Keys to game:  Tonight’s game will be a bit of a feeling out process for both teams while also serving as a measuring stick for both sqauds.  While all the pieces are familiar, this is a new Mavs team and one that the Lakers are going to need to take stock of.  And from the Mavs persepective, the Lakers are the team that they need to measure themselves against and with their new players, they need to see if the moves made have helped them match up better.

On offense, the Lakers need to attack the Mavs in the same way that they started to attack the Grizzlies in the first quarter last night.  That means early post touches for Pau against Dirk and for Drew against Haywood.  The Lakers advantage inside may not be what it typically is against a team with good big men like the Mavs, that does not mean you go away from your strength.  Enter the ball into the post and then run the offense.  Last night against the Grizz, the Lakers got away from running their offense and the game turned sloppy as they turned the ball over repeatedly.  Tonight, the Lakers need to stick to the plan and execute the Triangle.  I know I say this every game, but the Lakers offesne – when run correctly – allows for a variety of options that almost always lead to an advantage when strung out.  Pass the ball, move, and then pass the ball more.  It will lead to open shots.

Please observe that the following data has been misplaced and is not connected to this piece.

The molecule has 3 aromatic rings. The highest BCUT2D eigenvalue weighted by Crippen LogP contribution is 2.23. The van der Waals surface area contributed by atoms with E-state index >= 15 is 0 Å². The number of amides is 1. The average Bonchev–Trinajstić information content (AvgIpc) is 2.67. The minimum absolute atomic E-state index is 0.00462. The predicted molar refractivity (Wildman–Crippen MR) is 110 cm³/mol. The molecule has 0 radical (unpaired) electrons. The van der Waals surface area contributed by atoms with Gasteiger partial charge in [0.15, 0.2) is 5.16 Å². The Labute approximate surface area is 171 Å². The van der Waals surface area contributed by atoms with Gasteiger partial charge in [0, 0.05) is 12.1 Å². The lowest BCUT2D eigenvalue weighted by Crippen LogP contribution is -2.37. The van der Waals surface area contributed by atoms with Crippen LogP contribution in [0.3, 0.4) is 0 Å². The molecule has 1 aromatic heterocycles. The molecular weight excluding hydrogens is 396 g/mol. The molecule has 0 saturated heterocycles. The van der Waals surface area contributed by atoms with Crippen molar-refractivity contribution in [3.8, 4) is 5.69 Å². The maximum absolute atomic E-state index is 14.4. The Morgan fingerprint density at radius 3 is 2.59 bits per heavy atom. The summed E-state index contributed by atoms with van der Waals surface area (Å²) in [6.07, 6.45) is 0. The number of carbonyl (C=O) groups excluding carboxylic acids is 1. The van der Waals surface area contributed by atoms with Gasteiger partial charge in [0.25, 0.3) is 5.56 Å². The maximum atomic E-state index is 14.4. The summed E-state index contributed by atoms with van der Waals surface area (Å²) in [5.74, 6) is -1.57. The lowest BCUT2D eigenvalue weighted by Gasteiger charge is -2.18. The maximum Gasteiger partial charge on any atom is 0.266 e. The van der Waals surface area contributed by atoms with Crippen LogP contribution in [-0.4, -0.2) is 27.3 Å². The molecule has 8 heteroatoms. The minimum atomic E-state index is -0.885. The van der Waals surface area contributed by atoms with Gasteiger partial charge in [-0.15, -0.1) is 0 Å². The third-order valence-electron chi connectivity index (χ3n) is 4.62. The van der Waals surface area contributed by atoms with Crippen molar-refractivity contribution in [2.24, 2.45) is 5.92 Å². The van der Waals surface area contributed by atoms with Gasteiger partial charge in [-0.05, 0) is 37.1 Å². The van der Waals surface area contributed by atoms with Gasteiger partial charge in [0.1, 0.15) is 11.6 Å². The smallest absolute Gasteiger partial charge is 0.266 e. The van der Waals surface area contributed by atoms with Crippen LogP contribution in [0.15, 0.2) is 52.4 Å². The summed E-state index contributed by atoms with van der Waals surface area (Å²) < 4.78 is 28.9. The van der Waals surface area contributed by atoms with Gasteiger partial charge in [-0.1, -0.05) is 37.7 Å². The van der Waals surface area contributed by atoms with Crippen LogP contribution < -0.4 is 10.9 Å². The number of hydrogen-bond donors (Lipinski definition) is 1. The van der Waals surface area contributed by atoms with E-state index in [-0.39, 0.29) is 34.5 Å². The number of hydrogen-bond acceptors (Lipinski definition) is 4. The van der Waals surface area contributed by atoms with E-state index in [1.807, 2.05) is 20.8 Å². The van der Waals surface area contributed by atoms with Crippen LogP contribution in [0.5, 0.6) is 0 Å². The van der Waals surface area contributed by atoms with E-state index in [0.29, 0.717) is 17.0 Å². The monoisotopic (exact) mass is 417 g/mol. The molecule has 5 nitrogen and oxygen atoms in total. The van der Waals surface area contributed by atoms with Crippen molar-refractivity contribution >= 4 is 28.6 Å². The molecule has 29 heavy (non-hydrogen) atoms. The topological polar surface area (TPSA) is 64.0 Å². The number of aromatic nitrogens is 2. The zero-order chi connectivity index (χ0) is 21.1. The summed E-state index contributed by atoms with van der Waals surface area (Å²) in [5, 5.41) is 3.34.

One aspect I’d like to see the Lakers offense improve on tonight is being aware of the Mav’s guards digging down to help on the post.  Recently, both with and without Kobe, the Lakers bigs have been going into their moves to score the ball and have not been aware of late help coming to swipe at the ball for steals and contest shots to get blocks.  Last night Rudy Gay was very effective at helping late to contest shots and Conley/Mayo were also effective in digging down to disrupt the post moves of our bigs.  Tonight, the Lakers face Jason Kidd who is one of the best guards in the league at this technique and they’ll need to be ready.  Our bigs need to be patient, but when they do decide to make their move it must be agressive while still done with awareness because the Mavs guards (and Kidd specifically) will be helping off our guards (who have struggled to make jumpers) to bother our bigs and are betting that our shooters not named Kobe will not make them pay.